standing Police Siren Generic

A recent rise in the number of stolen cars and thefts from cars reported in southwestern Rhode Island and southeastern Connecticut have led to a renewed partnership between law enforcement in both states, and local police are reminding residents to lock up their valuables to avoid becoming a victim.

Hopkinton police on Thursday issued a warning to residents in their community through Facebook and other social media following a sudden rash of incidents that were reported the night before. Police Capt. Mark Carrier said the department received approximately a half-dozen complaints from residents in rural sections of the community reporting that their cars had been gone through, while also recovering a stolen car that was taken from a Charlestown resident a day before and was abandoned.

“It was the same M.O. we had seen with the incidents that were reported over the summer,” Carrier said. “All of the cars entered were left unlocked, and those that were taken had a key or key fob that was left inside.”

The police said the crimes likely involve several individuals working as part of an organized group. Carrier said law enforcement believes the individuals likely came from a city in Connecticut.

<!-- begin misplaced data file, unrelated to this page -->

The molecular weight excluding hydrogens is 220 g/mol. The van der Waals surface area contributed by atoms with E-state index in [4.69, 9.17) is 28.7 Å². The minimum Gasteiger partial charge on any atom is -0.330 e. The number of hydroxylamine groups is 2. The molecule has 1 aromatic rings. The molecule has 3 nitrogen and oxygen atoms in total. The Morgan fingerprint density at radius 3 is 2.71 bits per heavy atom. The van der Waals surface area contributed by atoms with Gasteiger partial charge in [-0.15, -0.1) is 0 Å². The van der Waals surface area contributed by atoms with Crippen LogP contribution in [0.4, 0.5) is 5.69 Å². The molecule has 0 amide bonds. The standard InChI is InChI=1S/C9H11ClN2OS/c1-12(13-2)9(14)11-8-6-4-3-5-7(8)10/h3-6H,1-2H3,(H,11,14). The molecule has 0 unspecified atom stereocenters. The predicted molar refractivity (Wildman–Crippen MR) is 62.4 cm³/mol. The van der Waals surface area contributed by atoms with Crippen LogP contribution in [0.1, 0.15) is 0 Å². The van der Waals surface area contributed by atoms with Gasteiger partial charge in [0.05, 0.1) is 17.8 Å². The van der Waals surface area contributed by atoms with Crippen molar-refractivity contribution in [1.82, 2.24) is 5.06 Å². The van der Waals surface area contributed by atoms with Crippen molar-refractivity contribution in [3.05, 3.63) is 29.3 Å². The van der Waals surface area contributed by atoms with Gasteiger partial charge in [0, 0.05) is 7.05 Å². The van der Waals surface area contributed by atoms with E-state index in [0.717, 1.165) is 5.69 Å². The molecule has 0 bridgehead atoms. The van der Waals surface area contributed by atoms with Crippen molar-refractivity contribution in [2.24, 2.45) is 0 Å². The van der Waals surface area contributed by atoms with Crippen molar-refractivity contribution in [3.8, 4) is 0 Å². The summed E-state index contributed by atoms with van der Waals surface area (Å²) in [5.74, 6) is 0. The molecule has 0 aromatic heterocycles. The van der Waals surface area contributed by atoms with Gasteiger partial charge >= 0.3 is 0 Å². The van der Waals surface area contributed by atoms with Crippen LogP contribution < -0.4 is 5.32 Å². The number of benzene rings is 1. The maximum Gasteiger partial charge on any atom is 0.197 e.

The case remains under investigation, Carrier said, and additional details were not released.

In the past couple weeks, officials reported that similar complaints have also been logged in Charlestown, South Kingstown, Jamestown and Stonington. Westerly Police Chief Shawn Lacey said Monday his department has not seen any spike in recent weeks.

The recent rise in reported thefts comes after a lull following two arrests made in October. Westerly officers charged two teenagers, ages 16 and 17, each from the greater Hartford area, after interrupting them in the process of trying to steal several cars. Westerly police said at the time they suspected the two may have been working as part of a ring involved in thefts throughout the region in late spring and summer as well.

That case remains under investigation, the police said this week.

Prior to that, Stonington police had reported wide-ranging thefts reported in May and June, and large groups of thefts occurred periodically around the region throughout the summer months. 

In all cases, the police said victims had left their cars unlocked, which provided fast and easy access for the culprits. Items taken from cars included purses and wallets, credit cards, money, electronics, jewelry and other items of value.

Carrier said due to the nature and timing of these thefts, the department is relying heavily on citizens to be observant and report any suspicious activity. In addition, he said residents should take added caution and double-check to make sure valuables are removed and secured, and that the car is locked.

“The best way to protect yourself is to keep your belongings secure and out of range, be alert and report anything that doesn’t seem right,” Carrier said.

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